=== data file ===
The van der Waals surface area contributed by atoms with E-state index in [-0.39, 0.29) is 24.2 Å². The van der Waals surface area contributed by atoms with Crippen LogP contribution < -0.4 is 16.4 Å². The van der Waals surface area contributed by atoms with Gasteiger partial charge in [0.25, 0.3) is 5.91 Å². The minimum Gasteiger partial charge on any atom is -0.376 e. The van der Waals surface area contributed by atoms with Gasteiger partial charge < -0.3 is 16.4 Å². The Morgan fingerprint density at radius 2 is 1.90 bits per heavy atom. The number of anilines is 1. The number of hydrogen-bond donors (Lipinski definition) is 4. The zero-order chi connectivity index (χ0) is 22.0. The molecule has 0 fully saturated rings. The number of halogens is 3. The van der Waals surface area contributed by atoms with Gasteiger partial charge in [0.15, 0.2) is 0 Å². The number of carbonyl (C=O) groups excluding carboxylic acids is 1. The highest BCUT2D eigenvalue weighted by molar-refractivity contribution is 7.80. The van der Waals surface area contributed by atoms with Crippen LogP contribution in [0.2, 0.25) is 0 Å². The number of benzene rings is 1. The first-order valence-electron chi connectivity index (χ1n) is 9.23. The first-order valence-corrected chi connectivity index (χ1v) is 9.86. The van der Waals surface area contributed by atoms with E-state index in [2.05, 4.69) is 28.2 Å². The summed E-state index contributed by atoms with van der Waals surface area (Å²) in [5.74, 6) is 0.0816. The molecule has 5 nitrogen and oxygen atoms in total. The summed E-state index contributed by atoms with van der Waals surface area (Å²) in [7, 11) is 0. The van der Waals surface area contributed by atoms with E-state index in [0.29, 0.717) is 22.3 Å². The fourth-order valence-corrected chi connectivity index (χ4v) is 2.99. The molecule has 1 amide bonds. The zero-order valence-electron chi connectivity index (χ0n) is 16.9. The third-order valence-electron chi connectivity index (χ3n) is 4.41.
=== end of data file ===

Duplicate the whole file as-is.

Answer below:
The van der Waals surface area contributed by atoms with E-state index in [-0.39, 0.29) is 24.2 Å². The van der Waals surface area contributed by atoms with Crippen LogP contribution < -0.4 is 16.4 Å². The van der Waals surface area contributed by atoms with Gasteiger partial charge in [0.25, 0.3) is 5.91 Å². The minimum Gasteiger partial charge on any atom is -0.376 e. The van der Waals surface area contributed by atoms with Gasteiger partial charge < -0.3 is 16.4 Å². The Morgan fingerprint density at radius 2 is 1.90 bits per heavy atom. The number of anilines is 1. The number of hydrogen-bond donors (Lipinski definition) is 4. The zero-order chi connectivity index (χ0) is 22.0. The molecule has 0 fully saturated rings. The number of halogens is 3. The van der Waals surface area contributed by atoms with Gasteiger partial charge in [0.15, 0.2) is 0 Å². The number of carbonyl (C=O) groups excluding carboxylic acids is 1. The highest BCUT2D eigenvalue weighted by molar-refractivity contribution is 7.80. The van der Waals surface area contributed by atoms with Crippen LogP contribution in [0.2, 0.25) is 0 Å². The number of benzene rings is 1. The first-order valence-electron chi connectivity index (χ1n) is 9.23. The first-order valence-corrected chi connectivity index (χ1v) is 9.86. The van der Waals surface area contributed by atoms with E-state index in [2.05, 4.69) is 28.2 Å². The summed E-state index contributed by atoms with van der Waals surface area (Å²) in [5.74, 6) is 0.0816. The molecule has 5 nitrogen and oxygen atoms in total. The summed E-state index contributed by atoms with van der Waals surface area (Å²) in [7, 11) is 0. The van der Waals surface area contributed by atoms with E-state index in [0.29, 0.717) is 22.3 Å². The fourth-order valence-corrected chi connectivity index (χ4v) is 2.99. The molecule has 1 amide bonds. The zero-order valence-electron chi connectivity index (χ0n) is 16.9. The third-order valence-electron chi connectivity index (χ3n) is 4.41.